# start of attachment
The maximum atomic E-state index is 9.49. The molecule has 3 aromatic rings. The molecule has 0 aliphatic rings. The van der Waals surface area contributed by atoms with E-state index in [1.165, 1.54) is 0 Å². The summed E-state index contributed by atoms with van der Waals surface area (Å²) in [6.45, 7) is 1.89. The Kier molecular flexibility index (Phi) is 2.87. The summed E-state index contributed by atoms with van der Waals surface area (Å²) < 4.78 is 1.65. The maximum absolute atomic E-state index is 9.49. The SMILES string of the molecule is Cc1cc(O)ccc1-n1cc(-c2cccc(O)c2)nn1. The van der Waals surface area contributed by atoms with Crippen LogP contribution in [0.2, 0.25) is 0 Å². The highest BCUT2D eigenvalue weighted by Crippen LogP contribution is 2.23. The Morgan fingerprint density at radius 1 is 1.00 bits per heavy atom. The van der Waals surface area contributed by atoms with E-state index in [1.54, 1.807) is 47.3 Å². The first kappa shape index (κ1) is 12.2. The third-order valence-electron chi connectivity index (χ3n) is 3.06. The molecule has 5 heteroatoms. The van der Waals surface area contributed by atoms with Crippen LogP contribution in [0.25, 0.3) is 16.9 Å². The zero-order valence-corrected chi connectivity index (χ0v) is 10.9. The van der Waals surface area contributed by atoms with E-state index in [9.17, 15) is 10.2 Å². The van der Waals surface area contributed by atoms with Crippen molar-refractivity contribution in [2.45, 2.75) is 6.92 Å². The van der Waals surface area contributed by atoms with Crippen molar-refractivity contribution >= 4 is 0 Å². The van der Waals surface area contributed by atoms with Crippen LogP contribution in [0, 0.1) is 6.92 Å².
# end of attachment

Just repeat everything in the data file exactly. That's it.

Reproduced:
The maximum atomic E-state index is 9.49. The molecule has 3 aromatic rings. The molecule has 0 aliphatic rings. The van der Waals surface area contributed by atoms with E-state index in [1.165, 1.54) is 0 Å². The summed E-state index contributed by atoms with van der Waals surface area (Å²) in [6.45, 7) is 1.89. The Kier molecular flexibility index (Phi) is 2.87. The summed E-state index contributed by atoms with van der Waals surface area (Å²) < 4.78 is 1.65. The maximum absolute atomic E-state index is 9.49. The SMILES string of the molecule is Cc1cc(O)ccc1-n1cc(-c2cccc(O)c2)nn1. The van der Waals surface area contributed by atoms with Crippen LogP contribution in [0.2, 0.25) is 0 Å². The highest BCUT2D eigenvalue weighted by Crippen LogP contribution is 2.23. The Morgan fingerprint density at radius 1 is 1.00 bits per heavy atom. The van der Waals surface area contributed by atoms with E-state index in [1.54, 1.807) is 47.3 Å². The first kappa shape index (κ1) is 12.2. The third-order valence-electron chi connectivity index (χ3n) is 3.06. The molecule has 5 heteroatoms. The van der Waals surface area contributed by atoms with Crippen LogP contribution in [0.25, 0.3) is 16.9 Å². The zero-order valence-corrected chi connectivity index (χ0v) is 10.9. The van der Waals surface area contributed by atoms with E-state index in [9.17, 15) is 10.2 Å². The van der Waals surface area contributed by atoms with Crippen molar-refractivity contribution in [2.45, 2.75) is 6.92 Å². The van der Waals surface area contributed by atoms with Crippen molar-refractivity contribution >= 4 is 0 Å². The van der Waals surface area contributed by atoms with Crippen LogP contribution in [0, 0.1) is 6.92 Å².